An acquisitive Celgene looks ready to pop a new multiple myeloma deal

Is Celgene $CELG about to unveil a new deal BCMA-targeting deal? A sharp-eyed Brian Abrahams at Jefferies spotted a notice posted at the FTC citing Celgene as the “acquiring party” for EngMab, a Swiss biotech working on bispecific antibodies that are covalent to BCMA — a hot target for Celgene — and CD3.

A Celgene spokesperson says there’s no deal — yet.

“A deal has not completed,” the spokesperson said in an email to me. “We cannot comment any further at this time.”

Abrahams has been paying close attention to the low-profile biotech, earlier observing the work it’s doing with T cell recruiting tech in-licensed from Roche.

This is a sweet spot for Celgene, which last year reworked its deal with bluebird bio to go after B-cell maturation antigen, a target expressed on multiple myeloma cells.

A deal with EngMab wouldn’t be too surprising. Celgene has one of the busiest business development teams in the biotech business, inking a steady stream of deals with partners working on related therapeutics and technologies. And multiple myeloma is its flagship disease, with Revlimid and Pomalyst both approved for the disease. The company has a global framework, ready to go wherever necessary to bag what it wants.

Here’s what Abrahams had to say:

At ASH’15 we had the oppty to speak with EngMab and view their posters, and learned they are developing several Abs to target BCMA. Our understanding is that their molecules are formatted as asymmetric IgG bispecifics (bivalent to BCMA and monovalent to CD3) utilizing technology licensed from Roche to minimize mispairing. The Abs also have an engineered Fc region to reduce non-specific interactions and risk of infusion reactions from I.V. or S.C. administration. EngMab mentioned their Ab has a PK similar to traditional Abs (half life of up to 2 wks) and we believe may be more practical relative to CAR-Ts since it is off-the-shelf. We continue to see BCMA as a promising target in MM, given the target is estimated to be present in 60-70% of myeloma cases, is primarily expressed by plasma cells, and does not appear to be heavily involved in other B cells processes. In addition to CELG-BLUE’s bb2121 and NCI’s BCMA program, which are both in the clinic and described in a Jefferies ASH’15 note here, GSK has a BCMA-targeted ADC (GSK2857916) and AMGN has a bispecific (AMG420) also in ph.I trials. JUNO and the California Institute of Biomedical Research also apparently have preclinical BCMA programs.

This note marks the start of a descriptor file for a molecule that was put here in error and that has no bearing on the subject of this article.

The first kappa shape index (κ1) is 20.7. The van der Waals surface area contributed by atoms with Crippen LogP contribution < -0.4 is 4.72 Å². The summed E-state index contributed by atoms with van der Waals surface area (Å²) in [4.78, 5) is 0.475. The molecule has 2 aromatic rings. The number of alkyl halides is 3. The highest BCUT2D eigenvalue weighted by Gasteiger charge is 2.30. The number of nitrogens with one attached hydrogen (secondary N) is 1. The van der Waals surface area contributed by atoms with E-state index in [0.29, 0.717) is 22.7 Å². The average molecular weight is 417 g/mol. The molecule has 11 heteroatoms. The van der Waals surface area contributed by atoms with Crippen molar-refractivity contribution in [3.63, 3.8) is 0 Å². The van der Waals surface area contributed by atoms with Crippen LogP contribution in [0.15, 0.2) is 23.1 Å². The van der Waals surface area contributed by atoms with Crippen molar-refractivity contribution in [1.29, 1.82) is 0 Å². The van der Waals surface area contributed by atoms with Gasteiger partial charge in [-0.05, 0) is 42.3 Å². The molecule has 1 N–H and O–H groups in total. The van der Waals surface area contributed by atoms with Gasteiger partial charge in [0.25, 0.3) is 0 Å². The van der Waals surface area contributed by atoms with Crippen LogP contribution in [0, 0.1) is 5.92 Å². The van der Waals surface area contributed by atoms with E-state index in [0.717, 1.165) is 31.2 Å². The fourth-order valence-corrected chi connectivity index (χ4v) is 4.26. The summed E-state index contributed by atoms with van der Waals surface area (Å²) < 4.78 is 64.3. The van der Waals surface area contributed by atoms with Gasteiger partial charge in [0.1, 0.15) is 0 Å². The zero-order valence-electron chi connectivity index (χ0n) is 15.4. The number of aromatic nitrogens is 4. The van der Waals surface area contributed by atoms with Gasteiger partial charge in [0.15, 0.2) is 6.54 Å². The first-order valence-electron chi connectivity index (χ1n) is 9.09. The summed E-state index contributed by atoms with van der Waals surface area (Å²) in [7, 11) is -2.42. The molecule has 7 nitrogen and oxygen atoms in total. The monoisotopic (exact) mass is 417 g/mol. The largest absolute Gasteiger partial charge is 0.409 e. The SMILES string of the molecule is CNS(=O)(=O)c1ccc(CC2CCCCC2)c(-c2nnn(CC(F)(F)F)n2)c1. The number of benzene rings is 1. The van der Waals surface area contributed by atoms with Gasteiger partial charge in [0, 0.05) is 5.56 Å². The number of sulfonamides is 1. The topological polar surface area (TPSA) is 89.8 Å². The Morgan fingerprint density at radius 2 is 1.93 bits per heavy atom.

Abrahams is also enthusiastic about one of the biotech’s drugs.

In an ASH poster (#117) EngMab screened primary human MM cells from 726 pts and observed BCMA expressed on the plasma cells in a majority of pts. Additionally, in in vitro assays they demonstrated EM801 was potent and showed dose-dependent killing of the primary MM cells. Some potential off-target cellular toxicity was observed in the cell cultures, but we are unclear on the implications. EM801 was also tested in a xenograft model and showed substantial tumor reduction compared to control groups. The ASH data also supported MOA showing that CD4 and CD8 T cell activation was increased along with increased secretion of IFN-gamma, granzyme B, and perforin indicating cell-mediated killing. Our understanding is that a different antibody with higher potency with ‘801 was planned to be taken forward; timelines and status of clinical entry have not been disclosed.

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